OBJECTIVE: To review management of asymptomatic bacteriuria and symptomatic UTI and review prevention of recurrent UTIs in older community-dwelling women.
EVIDENCE REVIEW: A search of Ovid (Medline, PsycINFO, Embase) for English-language human studies conducted among adults aged 65 years and older and published in peer-reviewed journals from 1946 to November 20, 2013.
RESULTS: The clinical spectrum of UTIs ranges from asymptomatic bacteriuria, to symptomatic and recurrent UTIs, to sepsis associated with UTI requiring hospitalization. Recent evidence helps differentiate asymptomatic bacteriuria from symptomatic UTI. Asymptomatic bacteriuria is transient in older women, often resolves without any treatment, and is not associated with morbidity or mortality. The diagnosis of symptomatic UTI is made when a patient has both clinical features and laboratory evidence of a urinary infection. Absent other causes, patients presenting with any 2 of the following meet the clinical diagnostic criteria for symptomatic UTI: fever, worsened urinary urgency or frequency, acute dysuria, suprapubic tenderness, or costovertebral angle pain or tenderness. A positive urine culture (≥105 CFU/mL) with no more than 2 uropathogens and pyuria confirms the diagnosis of UTI. Risk factors for recurrent symptomatic UTI include diabetes, functional disability, recent sexual intercourse, prior history of urogynecologic surgery, urinary retention, and urinary incontinence. Testing for UTI is easily performed in the clinic using dipstick tests. When there is a low pretest probability of UTI, a negative dipstick result for leukocyte esterase and nitrites excludes infection. Antibiotics are selected by identifying the uropathogen, knowing local resistance rates, and considering adverse effect profiles. Chronic suppressive antibiotics for 6 to 12 months and vaginal estrogen therapy effectively reduce symptomatic UTI episodes and should be considered in patients with recurrent UTIs.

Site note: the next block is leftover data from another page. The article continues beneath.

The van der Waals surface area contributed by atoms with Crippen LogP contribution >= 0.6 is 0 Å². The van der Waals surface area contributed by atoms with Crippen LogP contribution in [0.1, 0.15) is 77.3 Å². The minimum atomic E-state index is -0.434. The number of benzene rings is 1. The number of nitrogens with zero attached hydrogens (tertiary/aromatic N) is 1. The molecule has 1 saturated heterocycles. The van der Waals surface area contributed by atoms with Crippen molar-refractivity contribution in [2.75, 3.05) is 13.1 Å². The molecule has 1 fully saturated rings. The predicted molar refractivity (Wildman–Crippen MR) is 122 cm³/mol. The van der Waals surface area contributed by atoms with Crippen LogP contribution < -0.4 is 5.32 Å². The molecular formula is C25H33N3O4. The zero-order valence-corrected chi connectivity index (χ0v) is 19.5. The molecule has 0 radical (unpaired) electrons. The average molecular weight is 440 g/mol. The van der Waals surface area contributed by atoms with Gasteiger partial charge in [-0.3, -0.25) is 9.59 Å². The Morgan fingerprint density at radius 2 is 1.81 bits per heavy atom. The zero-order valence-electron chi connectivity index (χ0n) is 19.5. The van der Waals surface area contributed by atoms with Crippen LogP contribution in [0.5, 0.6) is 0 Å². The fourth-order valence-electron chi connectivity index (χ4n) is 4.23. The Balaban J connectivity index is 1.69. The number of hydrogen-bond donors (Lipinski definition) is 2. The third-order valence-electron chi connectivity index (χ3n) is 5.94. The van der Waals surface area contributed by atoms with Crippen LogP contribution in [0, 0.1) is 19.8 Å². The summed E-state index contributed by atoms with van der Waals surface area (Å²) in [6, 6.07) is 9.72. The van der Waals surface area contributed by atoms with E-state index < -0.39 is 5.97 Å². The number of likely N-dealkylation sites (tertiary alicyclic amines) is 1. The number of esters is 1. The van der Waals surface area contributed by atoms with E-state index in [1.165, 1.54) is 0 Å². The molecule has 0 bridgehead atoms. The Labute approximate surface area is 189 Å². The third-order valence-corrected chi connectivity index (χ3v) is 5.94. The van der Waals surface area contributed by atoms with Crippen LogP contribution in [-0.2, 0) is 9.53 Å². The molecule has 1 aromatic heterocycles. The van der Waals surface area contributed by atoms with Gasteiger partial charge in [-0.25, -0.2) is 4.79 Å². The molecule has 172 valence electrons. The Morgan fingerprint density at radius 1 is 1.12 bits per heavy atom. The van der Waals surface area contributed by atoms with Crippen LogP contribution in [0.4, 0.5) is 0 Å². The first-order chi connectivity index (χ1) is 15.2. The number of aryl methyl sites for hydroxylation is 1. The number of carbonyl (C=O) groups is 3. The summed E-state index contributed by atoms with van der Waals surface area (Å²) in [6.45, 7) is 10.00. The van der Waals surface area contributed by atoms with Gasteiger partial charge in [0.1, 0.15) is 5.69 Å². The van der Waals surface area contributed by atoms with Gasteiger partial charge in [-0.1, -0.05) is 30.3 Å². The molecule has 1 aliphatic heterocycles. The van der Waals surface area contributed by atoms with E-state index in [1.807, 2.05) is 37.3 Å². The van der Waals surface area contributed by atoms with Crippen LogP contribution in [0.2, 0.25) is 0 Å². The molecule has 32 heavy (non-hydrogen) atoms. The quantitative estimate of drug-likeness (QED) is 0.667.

CONCLUSIONS AND RELEVANCE: Establishing a diagnosis of symptomatic UTI in older women requires careful clinical evaluation with possible laboratory assessment using urinalysis and urine culture. Asymptomatic bacteriuria should be differentiated from symptomatic UTI. Asymptomatic bacteriuria in older women should not be treated.

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Monday, March 3, 2014

A trial of treatment for acute otorrhea in children with tympanostomy tubes.

A trial of treatment for acute otorrhea in children with tympanostomy tubes.
N Engl J Med. 2014 Feb 20;370(8):723-33
Authors: van Dongen TM, van der Heijden GJ, Venekamp RP, Rovers MM, Schilder AG